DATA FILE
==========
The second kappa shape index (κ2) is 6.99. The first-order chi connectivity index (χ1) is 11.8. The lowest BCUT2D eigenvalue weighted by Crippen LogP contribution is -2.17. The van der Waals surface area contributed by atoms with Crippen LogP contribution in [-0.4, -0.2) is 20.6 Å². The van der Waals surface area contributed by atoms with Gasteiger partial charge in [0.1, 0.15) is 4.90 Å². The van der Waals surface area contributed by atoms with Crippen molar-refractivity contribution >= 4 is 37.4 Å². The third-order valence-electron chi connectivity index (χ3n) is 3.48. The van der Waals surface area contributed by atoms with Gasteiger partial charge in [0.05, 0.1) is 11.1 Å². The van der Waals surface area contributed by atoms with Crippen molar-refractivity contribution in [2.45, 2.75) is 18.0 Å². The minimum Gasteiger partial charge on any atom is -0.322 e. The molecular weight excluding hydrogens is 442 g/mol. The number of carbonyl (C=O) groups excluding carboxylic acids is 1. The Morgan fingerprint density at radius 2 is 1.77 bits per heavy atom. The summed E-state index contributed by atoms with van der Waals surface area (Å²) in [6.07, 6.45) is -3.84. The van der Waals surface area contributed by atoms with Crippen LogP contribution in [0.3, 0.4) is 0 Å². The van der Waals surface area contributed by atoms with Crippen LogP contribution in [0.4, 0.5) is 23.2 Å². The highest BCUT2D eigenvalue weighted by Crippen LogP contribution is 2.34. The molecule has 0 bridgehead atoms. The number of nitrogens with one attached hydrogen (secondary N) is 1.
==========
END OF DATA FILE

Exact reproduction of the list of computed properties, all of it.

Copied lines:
The second kappa shape index (κ2) is 6.99. The first-order chi connectivity index (χ1) is 11.8. The lowest BCUT2D eigenvalue weighted by Crippen LogP contribution is -2.17. The van der Waals surface area contributed by atoms with Crippen LogP contribution in [-0.4, -0.2) is 20.6 Å². The van der Waals surface area contributed by atoms with Gasteiger partial charge in [0.1, 0.15) is 4.90 Å². The van der Waals surface area contributed by atoms with Crippen molar-refractivity contribution >= 4 is 37.4 Å². The third-order valence-electron chi connectivity index (χ3n) is 3.48. The van der Waals surface area contributed by atoms with Gasteiger partial charge in [0.05, 0.1) is 11.1 Å². The van der Waals surface area contributed by atoms with Crippen molar-refractivity contribution in [2.45, 2.75) is 18.0 Å². The minimum Gasteiger partial charge on any atom is -0.322 e. The molecular weight excluding hydrogens is 442 g/mol. The number of carbonyl (C=O) groups excluding carboxylic acids is 1. The Morgan fingerprint density at radius 2 is 1.77 bits per heavy atom. The summed E-state index contributed by atoms with van der Waals surface area (Å²) in [6.07, 6.45) is -3.84. The van der Waals surface area contributed by atoms with Crippen LogP contribution in [0.3, 0.4) is 0 Å². The van der Waals surface area contributed by atoms with Crippen LogP contribution in [0.4, 0.5) is 23.2 Å². The highest BCUT2D eigenvalue weighted by Crippen LogP contribution is 2.34. The molecule has 0 bridgehead atoms. The number of nitrogens with one attached hydrogen (secondary N) is 1.